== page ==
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Are these basically the same thing?

For example if I have an interface in Java

public interface CoolObject{
 ...
}

I can use any object that implements the CoolObject interface in functions that take a CoolObject as a parameter:

public void foo(CoolObject o) {
...
}

Is this the same in Objective-C?

@protocol CoolProtocol
...
@end

@interface Foo: NSObject <CoolProtocol>
...
@end

(void) - someMethod: (CoolProtocol *) obj {
}

Would the above work (and be considered correct?)

Thanks for your time. Let me know if you need me to clarify my question.

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Close. In Objective C, you indicate that an object implements a protocol with angle brackets <>, so you would write your method like one of these:

- (void) someMethod: (id <CoolProtocol>) obj { }
- (void) someMethod: (id <NSObject, CoolProtocol>) obj { }
- (void) someMethod: (NSObject <CoolProtocol> *) obj { }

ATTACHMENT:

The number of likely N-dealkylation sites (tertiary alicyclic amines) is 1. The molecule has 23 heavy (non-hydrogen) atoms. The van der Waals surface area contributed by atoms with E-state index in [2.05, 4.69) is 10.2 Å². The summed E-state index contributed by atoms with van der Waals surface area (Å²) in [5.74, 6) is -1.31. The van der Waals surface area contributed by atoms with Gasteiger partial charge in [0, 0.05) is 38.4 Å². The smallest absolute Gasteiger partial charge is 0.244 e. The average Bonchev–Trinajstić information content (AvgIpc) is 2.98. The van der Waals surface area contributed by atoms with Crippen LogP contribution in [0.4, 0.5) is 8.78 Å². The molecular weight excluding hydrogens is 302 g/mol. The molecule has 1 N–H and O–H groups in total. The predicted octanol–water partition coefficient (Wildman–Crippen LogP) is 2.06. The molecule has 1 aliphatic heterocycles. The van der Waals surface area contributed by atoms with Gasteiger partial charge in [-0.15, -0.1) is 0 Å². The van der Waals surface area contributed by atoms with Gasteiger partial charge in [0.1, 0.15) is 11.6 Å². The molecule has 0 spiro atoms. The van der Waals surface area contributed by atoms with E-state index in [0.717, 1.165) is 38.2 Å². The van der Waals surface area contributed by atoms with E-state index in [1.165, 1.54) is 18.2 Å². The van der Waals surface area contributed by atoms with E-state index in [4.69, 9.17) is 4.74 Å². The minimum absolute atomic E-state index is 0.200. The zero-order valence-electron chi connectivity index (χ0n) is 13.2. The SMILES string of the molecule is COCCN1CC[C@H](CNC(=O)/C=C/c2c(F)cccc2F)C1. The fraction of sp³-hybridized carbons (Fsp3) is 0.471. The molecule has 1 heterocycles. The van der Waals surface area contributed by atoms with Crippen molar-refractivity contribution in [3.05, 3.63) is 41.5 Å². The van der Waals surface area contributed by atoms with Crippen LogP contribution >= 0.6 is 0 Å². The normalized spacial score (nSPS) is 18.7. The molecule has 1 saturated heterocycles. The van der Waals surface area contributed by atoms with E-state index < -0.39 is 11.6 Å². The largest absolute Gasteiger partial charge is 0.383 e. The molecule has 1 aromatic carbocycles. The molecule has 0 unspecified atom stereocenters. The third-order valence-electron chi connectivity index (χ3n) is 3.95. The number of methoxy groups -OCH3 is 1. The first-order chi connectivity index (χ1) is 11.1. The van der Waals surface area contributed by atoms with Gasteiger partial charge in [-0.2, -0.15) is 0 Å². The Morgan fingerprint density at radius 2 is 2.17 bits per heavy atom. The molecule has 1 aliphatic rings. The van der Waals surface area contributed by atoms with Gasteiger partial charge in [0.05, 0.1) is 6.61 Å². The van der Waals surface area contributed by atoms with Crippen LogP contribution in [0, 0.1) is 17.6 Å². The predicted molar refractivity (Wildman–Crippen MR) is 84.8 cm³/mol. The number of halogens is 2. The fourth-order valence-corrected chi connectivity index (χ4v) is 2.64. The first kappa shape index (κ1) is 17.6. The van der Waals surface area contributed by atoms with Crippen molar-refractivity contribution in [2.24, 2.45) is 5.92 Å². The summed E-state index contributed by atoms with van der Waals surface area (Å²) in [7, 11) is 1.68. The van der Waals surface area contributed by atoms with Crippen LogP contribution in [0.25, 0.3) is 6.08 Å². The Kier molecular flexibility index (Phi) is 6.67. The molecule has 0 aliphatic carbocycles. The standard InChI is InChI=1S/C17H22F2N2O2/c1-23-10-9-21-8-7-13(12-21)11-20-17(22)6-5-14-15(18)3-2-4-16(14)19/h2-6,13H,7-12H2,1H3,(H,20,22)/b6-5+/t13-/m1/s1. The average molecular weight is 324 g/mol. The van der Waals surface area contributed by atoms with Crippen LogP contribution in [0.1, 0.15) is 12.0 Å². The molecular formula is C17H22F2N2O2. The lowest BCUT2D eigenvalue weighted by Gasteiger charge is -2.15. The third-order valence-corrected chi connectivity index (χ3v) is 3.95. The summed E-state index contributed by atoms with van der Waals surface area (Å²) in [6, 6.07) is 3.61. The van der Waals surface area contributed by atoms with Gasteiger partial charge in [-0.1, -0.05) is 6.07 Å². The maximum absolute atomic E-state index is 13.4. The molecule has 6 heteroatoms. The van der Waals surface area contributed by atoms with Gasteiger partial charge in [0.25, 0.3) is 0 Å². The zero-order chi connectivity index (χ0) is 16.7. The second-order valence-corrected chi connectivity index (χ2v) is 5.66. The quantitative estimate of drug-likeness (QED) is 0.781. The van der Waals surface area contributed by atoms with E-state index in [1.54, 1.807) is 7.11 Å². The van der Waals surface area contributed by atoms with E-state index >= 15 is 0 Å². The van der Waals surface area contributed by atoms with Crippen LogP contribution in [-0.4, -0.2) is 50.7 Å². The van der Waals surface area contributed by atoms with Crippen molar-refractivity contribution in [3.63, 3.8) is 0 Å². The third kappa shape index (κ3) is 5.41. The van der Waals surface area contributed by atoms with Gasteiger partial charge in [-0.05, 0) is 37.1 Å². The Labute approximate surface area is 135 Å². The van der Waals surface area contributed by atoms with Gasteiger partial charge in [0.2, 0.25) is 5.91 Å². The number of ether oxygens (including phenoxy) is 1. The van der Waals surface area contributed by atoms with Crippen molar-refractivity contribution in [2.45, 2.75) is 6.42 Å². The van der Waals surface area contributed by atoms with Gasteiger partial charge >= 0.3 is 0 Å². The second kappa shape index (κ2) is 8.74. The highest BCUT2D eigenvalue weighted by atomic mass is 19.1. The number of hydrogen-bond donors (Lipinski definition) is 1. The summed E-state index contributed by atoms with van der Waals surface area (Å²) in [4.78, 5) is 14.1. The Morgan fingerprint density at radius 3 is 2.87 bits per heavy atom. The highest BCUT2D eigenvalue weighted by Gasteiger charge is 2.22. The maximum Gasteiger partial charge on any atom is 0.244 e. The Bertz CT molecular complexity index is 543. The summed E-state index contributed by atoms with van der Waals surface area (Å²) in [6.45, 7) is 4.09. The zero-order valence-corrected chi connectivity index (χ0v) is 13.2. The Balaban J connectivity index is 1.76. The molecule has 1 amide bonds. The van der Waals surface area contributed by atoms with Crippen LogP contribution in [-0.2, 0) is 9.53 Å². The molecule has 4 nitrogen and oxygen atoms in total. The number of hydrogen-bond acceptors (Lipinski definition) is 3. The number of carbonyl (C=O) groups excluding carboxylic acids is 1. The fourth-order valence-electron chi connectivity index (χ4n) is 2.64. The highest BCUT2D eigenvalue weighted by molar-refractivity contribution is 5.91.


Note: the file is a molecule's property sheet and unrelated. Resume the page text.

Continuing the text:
In all cases, you are saying that someMethod requires an object that implements CoolProtocol.

id is a generic pointer to any kind of Objective C object.

So id < CoolProtocol> means "Any kind of objective C object that implements CoolProtocol".

Often, you want to be able to retain/release/autorelease the object, and generally treat it like a regular Cocoa object, so it is often good to add the NSObject protocol as well, which is what the second case does.

And if you want to ensure it actually is a proper Cocoa object (excluding NSProxy based objects), then you can use the last form, which says basically "I want any kind of real Cocoa Objective C object that implements CoolProtocol".

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2  
Good answer. A related approach is to have CoolProtocol adopt the NSObject protocol, which makes id <CoolProtocol> work just fine. The last form is correct, but usually overly verbose since objects that (unintentionally) fail to subclass NSObject generally cause errors at compile time, and it invokes static typing which reduces the dynamism which makes Objective-C so powerful and flexible. – Quinn Taylor Jun 18 '09 at 7:03

Peters answer is great. I would like to add one thing though. If you add the "NSObject" protocol to your protocol

@protocol CoolProtocol <NSObject>
@end

This would alleviate the need to for you to declare the NSObject protocol in the method declaration.

- (void) someMethod: (id <NSObject, CoolProtocol>) obj { }

Now becomes

 - (void) someMethod: (id <CoolProtocol>) obj { }
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